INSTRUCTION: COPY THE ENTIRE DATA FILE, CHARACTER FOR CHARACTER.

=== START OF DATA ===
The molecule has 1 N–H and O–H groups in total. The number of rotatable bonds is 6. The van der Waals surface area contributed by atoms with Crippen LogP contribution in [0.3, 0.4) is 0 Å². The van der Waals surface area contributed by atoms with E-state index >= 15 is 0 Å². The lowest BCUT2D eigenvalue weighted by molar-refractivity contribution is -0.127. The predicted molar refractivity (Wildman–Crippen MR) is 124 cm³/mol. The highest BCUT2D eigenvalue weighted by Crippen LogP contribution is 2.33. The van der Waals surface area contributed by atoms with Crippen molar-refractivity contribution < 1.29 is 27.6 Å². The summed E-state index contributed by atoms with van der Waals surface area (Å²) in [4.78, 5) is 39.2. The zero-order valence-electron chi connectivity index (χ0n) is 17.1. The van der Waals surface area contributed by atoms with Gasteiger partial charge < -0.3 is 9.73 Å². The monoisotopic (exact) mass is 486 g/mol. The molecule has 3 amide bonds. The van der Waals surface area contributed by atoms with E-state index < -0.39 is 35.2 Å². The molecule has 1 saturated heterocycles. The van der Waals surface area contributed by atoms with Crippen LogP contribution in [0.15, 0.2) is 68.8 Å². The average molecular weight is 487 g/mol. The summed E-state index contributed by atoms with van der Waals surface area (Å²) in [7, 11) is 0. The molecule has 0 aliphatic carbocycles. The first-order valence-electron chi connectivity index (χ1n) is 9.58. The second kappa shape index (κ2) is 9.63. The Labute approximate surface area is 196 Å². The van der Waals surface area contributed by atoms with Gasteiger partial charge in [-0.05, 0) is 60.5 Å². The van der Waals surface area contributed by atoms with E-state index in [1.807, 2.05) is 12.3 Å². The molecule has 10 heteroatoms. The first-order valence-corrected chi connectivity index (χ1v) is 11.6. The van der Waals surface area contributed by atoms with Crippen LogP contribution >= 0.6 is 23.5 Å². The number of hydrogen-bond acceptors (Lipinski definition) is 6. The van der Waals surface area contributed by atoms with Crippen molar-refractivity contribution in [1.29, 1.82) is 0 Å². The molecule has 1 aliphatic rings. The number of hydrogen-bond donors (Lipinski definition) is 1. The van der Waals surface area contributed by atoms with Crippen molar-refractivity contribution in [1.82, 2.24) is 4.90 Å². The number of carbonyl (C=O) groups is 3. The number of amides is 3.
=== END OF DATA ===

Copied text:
The molecule has 1 N–H and O–H groups in total. The number of rotatable bonds is 6. The van der Waals surface area contributed by atoms with Crippen LogP contribution in [0.3, 0.4) is 0 Å². The van der Waals surface area contributed by atoms with E-state index >= 15 is 0 Å². The lowest BCUT2D eigenvalue weighted by molar-refractivity contribution is -0.127. The predicted molar refractivity (Wildman–Crippen MR) is 124 cm³/mol. The highest BCUT2D eigenvalue weighted by Crippen LogP contribution is 2.33. The van der Waals surface area contributed by atoms with Crippen molar-refractivity contribution < 1.29 is 27.6 Å². The summed E-state index contributed by atoms with van der Waals surface area (Å²) in [4.78, 5) is 39.2. The zero-order valence-electron chi connectivity index (χ0n) is 17.1. The van der Waals surface area contributed by atoms with Gasteiger partial charge < -0.3 is 9.73 Å². The monoisotopic (exact) mass is 486 g/mol. The molecule has 3 amide bonds. The van der Waals surface area contributed by atoms with E-state index < -0.39 is 35.2 Å². The molecule has 1 saturated heterocycles. The van der Waals surface area contributed by atoms with Crippen LogP contribution in [0.15, 0.2) is 68.8 Å². The average molecular weight is 487 g/mol. The summed E-state index contributed by atoms with van der Waals surface area (Å²) in [7, 11) is 0. The molecule has 0 aliphatic carbocycles. The first-order valence-electron chi connectivity index (χ1n) is 9.58. The second kappa shape index (κ2) is 9.63. The Labute approximate surface area is 196 Å². The van der Waals surface area contributed by atoms with Gasteiger partial charge in [-0.05, 0) is 60.5 Å². The van der Waals surface area contributed by atoms with E-state index in [1.807, 2.05) is 12.3 Å². The molecule has 10 heteroatoms. The first-order valence-corrected chi connectivity index (χ1v) is 11.6. The van der Waals surface area contributed by atoms with Crippen LogP contribution >= 0.6 is 23.5 Å². The number of hydrogen-bond acceptors (Lipinski definition) is 6. The van der Waals surface area contributed by atoms with Crippen molar-refractivity contribution in [1.29, 1.82) is 0 Å². The molecule has 1 aliphatic rings. The number of hydrogen-bond donors (Lipinski definition) is 1. The van der Waals surface area contributed by atoms with Crippen molar-refractivity contribution in [1.82, 2.24) is 4.90 Å². The number of carbonyl (C=O) groups is 3. The number of amides is 3.